Fall in Cambridge, Massachusetts was like nothing I’d ever seen before.
I’d spent my life in a small town outside San Antonio, where the trees let out a vague shrug late in the season, and just like that, it was winter. But here, summer died out in a long, blazing victory dance.
Sunburst gold and persimmon orange, witch’s scarlet and deep, bronzed ochre. The colors bragged and jostled loudly under cloudless skies, so bright, it almost hurt to look. I wasn’t on the best terms with God those days, but strolling to work under that shimmering canopy, I was almost ready to make peace. It was the kind of day that felt like a fresh start, and made me want to run right out and blow my first paycheck on a basket of new supplies: luscious inks, textured canvas, and thick, rich oil sticks, the kind that stain your fingertips for days.
“What’s got you all bright-eyed and bushy-tailed?” My new co-worker, Kelsey, was unlocking when I arrived at the café. She had sunglasses on, and the hood of her sweatshirt was pulled low over her sleepy glare. “Don’t tell me you’re a morning person,” she added, before I could reply. “Just so you know, I don’t even become human until I’ve had my third coffee. I can’t be held accountable if I’m a bitch before ten.”
“Noted.” I followed her inside. “How about you handle that beast of a machine, and I’ll make nice with the customers until you come back to life?”
“I like you already.” Kelsey headed for the back, and I started to take down the chairs and set the tables straight, getting ready for the first customers of the day. I’d only been working here a week; a lucky break, I thought, but I know Hope would have called it providence. I could hear her voice when I walked in dragging my duffel bag behind me, the opposite of fresh off that three-day bus ride, and found the sign pinned up by the register. Help wanted. No hipsters, assholes, or dilettantes.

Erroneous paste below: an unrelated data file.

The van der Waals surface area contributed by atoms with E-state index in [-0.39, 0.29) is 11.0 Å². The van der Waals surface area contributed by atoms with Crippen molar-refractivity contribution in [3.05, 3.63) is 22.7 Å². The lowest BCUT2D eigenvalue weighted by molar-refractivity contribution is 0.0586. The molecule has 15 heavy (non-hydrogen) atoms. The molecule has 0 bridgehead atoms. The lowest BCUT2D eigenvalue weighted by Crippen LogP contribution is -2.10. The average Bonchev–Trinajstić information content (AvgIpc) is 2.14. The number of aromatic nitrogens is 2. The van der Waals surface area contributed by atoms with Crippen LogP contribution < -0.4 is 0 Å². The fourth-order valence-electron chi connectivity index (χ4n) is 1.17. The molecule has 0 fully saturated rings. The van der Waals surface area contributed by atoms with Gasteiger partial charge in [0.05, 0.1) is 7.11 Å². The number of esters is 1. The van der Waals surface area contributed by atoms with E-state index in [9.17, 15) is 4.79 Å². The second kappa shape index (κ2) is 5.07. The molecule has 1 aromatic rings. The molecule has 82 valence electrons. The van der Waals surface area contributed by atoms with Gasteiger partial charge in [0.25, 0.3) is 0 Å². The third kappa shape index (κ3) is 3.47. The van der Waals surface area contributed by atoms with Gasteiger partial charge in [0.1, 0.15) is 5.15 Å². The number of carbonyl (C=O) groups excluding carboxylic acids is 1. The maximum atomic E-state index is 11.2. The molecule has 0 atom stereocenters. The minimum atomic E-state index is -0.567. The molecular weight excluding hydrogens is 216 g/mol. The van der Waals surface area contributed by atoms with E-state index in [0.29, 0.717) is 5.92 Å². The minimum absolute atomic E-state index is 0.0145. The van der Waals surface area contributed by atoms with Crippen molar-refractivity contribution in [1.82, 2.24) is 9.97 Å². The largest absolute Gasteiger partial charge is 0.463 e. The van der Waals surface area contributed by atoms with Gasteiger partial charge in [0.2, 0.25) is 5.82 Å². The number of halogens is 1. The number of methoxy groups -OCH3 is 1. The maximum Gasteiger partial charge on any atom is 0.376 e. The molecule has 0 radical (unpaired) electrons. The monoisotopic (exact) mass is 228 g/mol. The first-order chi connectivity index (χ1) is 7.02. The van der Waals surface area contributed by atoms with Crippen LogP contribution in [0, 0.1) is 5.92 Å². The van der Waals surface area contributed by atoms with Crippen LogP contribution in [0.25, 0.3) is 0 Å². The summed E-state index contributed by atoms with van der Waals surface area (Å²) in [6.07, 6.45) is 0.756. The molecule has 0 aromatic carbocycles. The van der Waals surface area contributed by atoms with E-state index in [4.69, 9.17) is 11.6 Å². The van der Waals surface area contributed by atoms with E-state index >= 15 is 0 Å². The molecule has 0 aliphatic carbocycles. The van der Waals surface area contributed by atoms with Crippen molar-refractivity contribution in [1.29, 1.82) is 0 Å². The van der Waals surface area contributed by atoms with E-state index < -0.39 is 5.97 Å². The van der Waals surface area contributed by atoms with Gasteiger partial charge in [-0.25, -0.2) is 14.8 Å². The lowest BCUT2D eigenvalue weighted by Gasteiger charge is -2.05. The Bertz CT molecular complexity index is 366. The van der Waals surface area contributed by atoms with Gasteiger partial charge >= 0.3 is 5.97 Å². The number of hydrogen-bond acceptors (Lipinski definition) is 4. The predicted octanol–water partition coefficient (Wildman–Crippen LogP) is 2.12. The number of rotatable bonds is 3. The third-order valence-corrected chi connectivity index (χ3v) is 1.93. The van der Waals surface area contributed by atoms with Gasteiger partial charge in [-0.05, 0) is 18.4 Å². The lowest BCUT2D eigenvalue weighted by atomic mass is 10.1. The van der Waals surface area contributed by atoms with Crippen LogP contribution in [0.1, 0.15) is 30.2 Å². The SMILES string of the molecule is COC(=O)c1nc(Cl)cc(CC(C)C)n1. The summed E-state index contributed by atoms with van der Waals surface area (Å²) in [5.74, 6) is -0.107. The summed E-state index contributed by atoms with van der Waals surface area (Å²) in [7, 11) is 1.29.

“See?” she would have said, giving me that excited nudge of hers. “Everything works out exactly the way it’s supposed to.”
I wish I could have that kind of faith. It would make life easier, to be able to jump and just believe there’ll be something waiting to break my fall. But if she was right, then why is she buried under a bouquet of lilies at the graveyard out past Parson’s Ridge, while the rest of the world just keeps spinning, unconcerned?
The rest of the team arrived, toting sweatshirts and backpacks and armfuls of books to study on their breaks. Cambridge was a college town, and we were in the thick of it: from the clusters of startled freshmen slurping down ice-blended mochaccinos, crammed onto the faded blue velvet couches by the windows, to the upperclassmen hiding in the loft space, building forts of their study materials and eking out a black coffee to last all afternoon. I loved the buzz of it already, a crackling shot of caffeine as new customers piled through the doors the minute it turned seven a.m., offering their orders with a pleading note in their voice and sleep still in their eyes.
“Welcome to Wired, what can I get for you this morning?” I must have chirped a hundred times.
“Look at you, Miss Congeniality,” Mika drawled, when finally the rush slowed to a trickle. He was on the register with me most days, a tall, rangy guy with a mop of auburn curls and the edge of an accent, Dutch, or German, maybe. “You know they won’t tip you either way.”
“I don’t mind.” I shifted, restless in my sneakers. I looked around. “I’ll go clear up a little until the next wave hits.”
Mika quirked an eyebrow. “By all means, be my guest.”
I grabbed a tray and went to bus the tables. I knew the rest of the staff were amused by my eagerness. They’d been working long enough for it to be a chore; they didn’t understand. Waking up each morning, I half-expected this new adventure to be a dream that would dissolve with every yawning breath, and when it didn’t, I treasured it all over again. My small, shared apartment with the roommate who hogged the bathroom and a shower that always ran cold; the long walk to work along unfamiliar streets; even wiping down the cracked Formica tabletops: this was freedom to me. No rules, no parents hovering over my shoulder, no childhood photos lined up on the mantel in a long procession of guilt. I was anonymous in a city that didn’t know my name, a thousand miles from home.
And the people . . . I wanted to draw every last one of them. Mika’s cut-glass cheekbones and permanent smirk. The barista JJ’s thoughtful stare and smooth-shaven head, midnight black. He was a math whiz, on scholarship at a college nearby, and the rest of them would delight in yelling out the problems whenever the register glitched.